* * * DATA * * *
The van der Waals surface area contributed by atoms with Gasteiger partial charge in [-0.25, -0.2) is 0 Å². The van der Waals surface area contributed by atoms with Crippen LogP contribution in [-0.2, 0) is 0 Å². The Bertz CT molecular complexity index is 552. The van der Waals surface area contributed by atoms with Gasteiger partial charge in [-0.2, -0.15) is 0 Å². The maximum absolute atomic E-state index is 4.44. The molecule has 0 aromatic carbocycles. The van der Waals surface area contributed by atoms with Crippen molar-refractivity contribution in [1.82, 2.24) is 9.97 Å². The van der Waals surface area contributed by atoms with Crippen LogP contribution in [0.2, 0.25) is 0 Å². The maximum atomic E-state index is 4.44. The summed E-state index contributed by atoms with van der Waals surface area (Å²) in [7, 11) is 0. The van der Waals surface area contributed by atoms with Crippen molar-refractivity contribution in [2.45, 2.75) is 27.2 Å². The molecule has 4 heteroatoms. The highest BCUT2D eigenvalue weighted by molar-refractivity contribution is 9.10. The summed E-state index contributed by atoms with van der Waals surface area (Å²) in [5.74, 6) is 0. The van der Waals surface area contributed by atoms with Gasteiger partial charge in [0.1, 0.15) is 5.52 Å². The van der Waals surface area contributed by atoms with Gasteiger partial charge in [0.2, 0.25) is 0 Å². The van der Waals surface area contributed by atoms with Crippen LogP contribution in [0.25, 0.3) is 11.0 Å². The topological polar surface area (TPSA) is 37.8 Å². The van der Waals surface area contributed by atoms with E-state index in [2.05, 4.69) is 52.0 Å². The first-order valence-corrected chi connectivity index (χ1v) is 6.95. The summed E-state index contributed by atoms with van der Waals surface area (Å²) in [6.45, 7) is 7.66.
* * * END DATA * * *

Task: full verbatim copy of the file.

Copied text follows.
The van der Waals surface area contributed by atoms with Gasteiger partial charge in [-0.25, -0.2) is 0 Å². The van der Waals surface area contributed by atoms with Crippen LogP contribution in [-0.2, 0) is 0 Å². The Bertz CT molecular complexity index is 552. The van der Waals surface area contributed by atoms with Gasteiger partial charge in [-0.2, -0.15) is 0 Å². The maximum absolute atomic E-state index is 4.44. The molecule has 0 aromatic carbocycles. The van der Waals surface area contributed by atoms with Crippen molar-refractivity contribution in [1.82, 2.24) is 9.97 Å². The van der Waals surface area contributed by atoms with Crippen LogP contribution in [0.2, 0.25) is 0 Å². The maximum atomic E-state index is 4.44. The summed E-state index contributed by atoms with van der Waals surface area (Å²) in [7, 11) is 0. The van der Waals surface area contributed by atoms with Crippen molar-refractivity contribution in [2.45, 2.75) is 27.2 Å². The molecule has 4 heteroatoms. The highest BCUT2D eigenvalue weighted by molar-refractivity contribution is 9.10. The summed E-state index contributed by atoms with van der Waals surface area (Å²) in [5.74, 6) is 0. The van der Waals surface area contributed by atoms with Gasteiger partial charge in [0.1, 0.15) is 5.52 Å². The van der Waals surface area contributed by atoms with Gasteiger partial charge in [0.2, 0.25) is 0 Å². The van der Waals surface area contributed by atoms with Crippen LogP contribution in [0.25, 0.3) is 11.0 Å². The topological polar surface area (TPSA) is 37.8 Å². The van der Waals surface area contributed by atoms with E-state index in [2.05, 4.69) is 52.0 Å². The first-order valence-corrected chi connectivity index (χ1v) is 6.95. The summed E-state index contributed by atoms with van der Waals surface area (Å²) in [6.45, 7) is 7.66.